One of the great advantages of perennials is that they do not need much looking after, especially when you have made some preparations beforehand.
A well-structured soil is a soil that is aerated, but water retaining. A common mistake of novice gardeners is that they choose plants before they look into the soil type and the sunlight situation in their garden. Soil type is something you should not attempt to change. You can, however improve it of course. There are for instance plenty of plants that thrive in dry soil. Let your soil type be the guide when you choose your plants. Something that goes for all plants is that they flower best in a soil that contains enough air and can retain enough moisture. In other words; soil with a good structure.
Most perennials are grown in pots these days. These plants do not always look their best, but the chance that these plants take root almost immediately after they are planted is almost 100%. Another advantage is that you can plant these plants more or less all year round. Professionals prefer to plant in autumn, but amateur gardeners tend to wait for the new growing season, which means they will be planting in April and May. The advantage of planting in autumn is that the plants will take root before winter sets in, which makes them more resilient in periods of drought. Also you can enjoy the early flowering plants in the first spring. Of course this does not apply to plants that are not completely hardy. When you plant your plants make sure that the rootball is sufficiently moist.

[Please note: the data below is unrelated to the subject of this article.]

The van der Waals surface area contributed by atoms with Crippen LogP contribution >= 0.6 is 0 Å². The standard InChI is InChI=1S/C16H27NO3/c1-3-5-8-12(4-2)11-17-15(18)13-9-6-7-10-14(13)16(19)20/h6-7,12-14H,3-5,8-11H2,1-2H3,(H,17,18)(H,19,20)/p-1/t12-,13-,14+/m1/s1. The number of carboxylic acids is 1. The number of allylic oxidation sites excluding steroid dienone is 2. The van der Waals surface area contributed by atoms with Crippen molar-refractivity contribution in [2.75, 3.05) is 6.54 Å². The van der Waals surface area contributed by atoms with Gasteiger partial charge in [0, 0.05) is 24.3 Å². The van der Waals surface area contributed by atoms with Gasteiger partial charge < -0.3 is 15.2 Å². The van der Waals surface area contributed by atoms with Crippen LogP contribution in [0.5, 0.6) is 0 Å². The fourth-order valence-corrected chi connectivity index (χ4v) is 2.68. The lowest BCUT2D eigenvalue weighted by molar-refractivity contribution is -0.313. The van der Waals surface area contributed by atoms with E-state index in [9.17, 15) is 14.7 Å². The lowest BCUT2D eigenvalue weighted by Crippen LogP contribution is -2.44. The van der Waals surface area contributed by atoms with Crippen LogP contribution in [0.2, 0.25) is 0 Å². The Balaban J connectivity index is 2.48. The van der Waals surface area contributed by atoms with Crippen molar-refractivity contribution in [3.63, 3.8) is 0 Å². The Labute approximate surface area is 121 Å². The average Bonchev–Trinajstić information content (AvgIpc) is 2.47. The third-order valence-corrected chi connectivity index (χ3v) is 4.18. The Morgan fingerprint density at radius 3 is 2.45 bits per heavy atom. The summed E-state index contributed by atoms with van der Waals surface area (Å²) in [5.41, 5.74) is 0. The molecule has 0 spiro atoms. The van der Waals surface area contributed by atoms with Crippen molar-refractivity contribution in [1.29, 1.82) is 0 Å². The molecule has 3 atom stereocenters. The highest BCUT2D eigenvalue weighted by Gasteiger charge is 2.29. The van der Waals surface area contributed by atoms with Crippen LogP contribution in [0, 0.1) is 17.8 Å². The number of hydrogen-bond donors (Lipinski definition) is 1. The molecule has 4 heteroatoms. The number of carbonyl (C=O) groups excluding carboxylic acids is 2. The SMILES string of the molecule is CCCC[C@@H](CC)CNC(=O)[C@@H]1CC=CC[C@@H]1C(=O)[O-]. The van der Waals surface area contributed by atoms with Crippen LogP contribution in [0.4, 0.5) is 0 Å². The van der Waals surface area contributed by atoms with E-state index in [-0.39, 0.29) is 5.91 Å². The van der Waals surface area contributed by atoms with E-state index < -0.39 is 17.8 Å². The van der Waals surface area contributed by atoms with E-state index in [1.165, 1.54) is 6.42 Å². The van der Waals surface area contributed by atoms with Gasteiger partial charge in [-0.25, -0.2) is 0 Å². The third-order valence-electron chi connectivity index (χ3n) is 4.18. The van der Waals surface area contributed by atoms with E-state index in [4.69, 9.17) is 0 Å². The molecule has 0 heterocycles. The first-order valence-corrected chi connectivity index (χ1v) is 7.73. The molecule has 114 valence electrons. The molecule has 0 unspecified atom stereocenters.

Added compost improves soil structure
A sandy soil can be improved by mixing compost in with the topsoil. This will make the soil stick together better and improve its ability to retain moisture. When compost is added to clay soil however, it will make the soil lighter and therefore better aerated. As roots need to breath as well as take in food, an aerated soil is very important for the well being of plants. Mix some dried cow manure in with the compost to ensure sufficient nutrition for your plants.
Everything depends on the structure of the soil, the position in the garden, the distance between the plants and the condition of the base material. Quite a number of plants (Delphiniums) will grow fairly tall, but are not so sturdy and therefore need some support. The most natural material to use for this is brushwood, the branches with twigs from Alder or Elm trees. Bend the tops inwards and place them between and around the plants and you have created a plant support. You can also buy supports in all shapes, sizes and materials from garden centres. The most important thing is that you put the support in place on time.
In autumn do not remove all dead branches and leaves from your plants and your garden. The leaves will disintegrate and moreover they will protect your plants through the winter. To gather up all dead plant material and take it to the compost heap, just to do the same again in spring is a waist of time and energy. Leave it until spring and then clear everything in one go.
Stimulate a second flowering
There are plants that flower perpetually if the dead flower heads are removed. Others, weather permitting, can be stimulated to a second round of flowering of they are pruned hard back immediately after flowering (Delphiniums). With other plants it would be a shame to do this as they form very decorative seed boxes (Iris sibirica and Papaver orientale).